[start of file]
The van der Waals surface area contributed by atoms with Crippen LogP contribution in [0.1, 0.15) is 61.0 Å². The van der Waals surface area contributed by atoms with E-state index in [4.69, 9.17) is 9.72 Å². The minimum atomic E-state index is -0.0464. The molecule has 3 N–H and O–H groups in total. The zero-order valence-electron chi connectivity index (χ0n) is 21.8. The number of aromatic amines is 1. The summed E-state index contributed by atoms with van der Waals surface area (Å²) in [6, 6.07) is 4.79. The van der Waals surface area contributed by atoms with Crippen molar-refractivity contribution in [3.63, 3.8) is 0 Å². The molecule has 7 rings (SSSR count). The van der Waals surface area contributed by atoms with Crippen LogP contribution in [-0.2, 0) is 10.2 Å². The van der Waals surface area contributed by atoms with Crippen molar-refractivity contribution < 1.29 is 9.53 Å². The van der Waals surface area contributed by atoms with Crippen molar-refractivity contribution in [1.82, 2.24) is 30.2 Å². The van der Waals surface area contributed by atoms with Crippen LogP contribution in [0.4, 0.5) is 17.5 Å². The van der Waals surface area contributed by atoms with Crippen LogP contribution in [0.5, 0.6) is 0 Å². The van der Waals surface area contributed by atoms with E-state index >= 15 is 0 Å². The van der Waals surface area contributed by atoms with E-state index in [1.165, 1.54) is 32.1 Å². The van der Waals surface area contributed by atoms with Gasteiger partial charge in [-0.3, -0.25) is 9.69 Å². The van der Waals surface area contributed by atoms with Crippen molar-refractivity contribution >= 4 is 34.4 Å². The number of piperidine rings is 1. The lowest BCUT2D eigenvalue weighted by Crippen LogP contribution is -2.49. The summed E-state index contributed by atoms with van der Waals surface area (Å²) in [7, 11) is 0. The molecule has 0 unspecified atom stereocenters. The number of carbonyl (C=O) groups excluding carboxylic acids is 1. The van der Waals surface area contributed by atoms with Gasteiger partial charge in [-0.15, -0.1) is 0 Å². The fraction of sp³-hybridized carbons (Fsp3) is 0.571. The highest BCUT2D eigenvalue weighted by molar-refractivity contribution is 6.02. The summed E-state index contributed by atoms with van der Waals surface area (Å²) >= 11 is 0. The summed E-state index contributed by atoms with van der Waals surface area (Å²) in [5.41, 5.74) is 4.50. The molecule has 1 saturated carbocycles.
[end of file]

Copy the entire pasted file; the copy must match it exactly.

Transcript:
The van der Waals surface area contributed by atoms with Crippen LogP contribution in [0.1, 0.15) is 61.0 Å². The van der Waals surface area contributed by atoms with E-state index in [4.69, 9.17) is 9.72 Å². The minimum atomic E-state index is -0.0464. The molecule has 3 N–H and O–H groups in total. The zero-order valence-electron chi connectivity index (χ0n) is 21.8. The number of aromatic amines is 1. The summed E-state index contributed by atoms with van der Waals surface area (Å²) in [6, 6.07) is 4.79. The van der Waals surface area contributed by atoms with Crippen molar-refractivity contribution in [3.63, 3.8) is 0 Å². The molecule has 7 rings (SSSR count). The van der Waals surface area contributed by atoms with Crippen LogP contribution in [-0.2, 0) is 10.2 Å². The van der Waals surface area contributed by atoms with Crippen molar-refractivity contribution < 1.29 is 9.53 Å². The van der Waals surface area contributed by atoms with Crippen molar-refractivity contribution in [1.82, 2.24) is 30.2 Å². The van der Waals surface area contributed by atoms with Crippen LogP contribution in [0.4, 0.5) is 17.5 Å². The van der Waals surface area contributed by atoms with Crippen LogP contribution in [0.5, 0.6) is 0 Å². The van der Waals surface area contributed by atoms with E-state index >= 15 is 0 Å². The van der Waals surface area contributed by atoms with E-state index in [1.165, 1.54) is 32.1 Å². The van der Waals surface area contributed by atoms with Gasteiger partial charge in [-0.3, -0.25) is 9.69 Å². The van der Waals surface area contributed by atoms with Crippen molar-refractivity contribution >= 4 is 34.4 Å². The number of piperidine rings is 1. The lowest BCUT2D eigenvalue weighted by Crippen LogP contribution is -2.49. The summed E-state index contributed by atoms with van der Waals surface area (Å²) in [7, 11) is 0. The molecule has 0 unspecified atom stereocenters. The number of carbonyl (C=O) groups excluding carboxylic acids is 1. The van der Waals surface area contributed by atoms with Gasteiger partial charge in [-0.15, -0.1) is 0 Å². The fraction of sp³-hybridized carbons (Fsp3) is 0.571. The highest BCUT2D eigenvalue weighted by molar-refractivity contribution is 6.02. The summed E-state index contributed by atoms with van der Waals surface area (Å²) >= 11 is 0. The summed E-state index contributed by atoms with van der Waals surface area (Å²) in [5.41, 5.74) is 4.50. The molecule has 1 saturated carbocycles.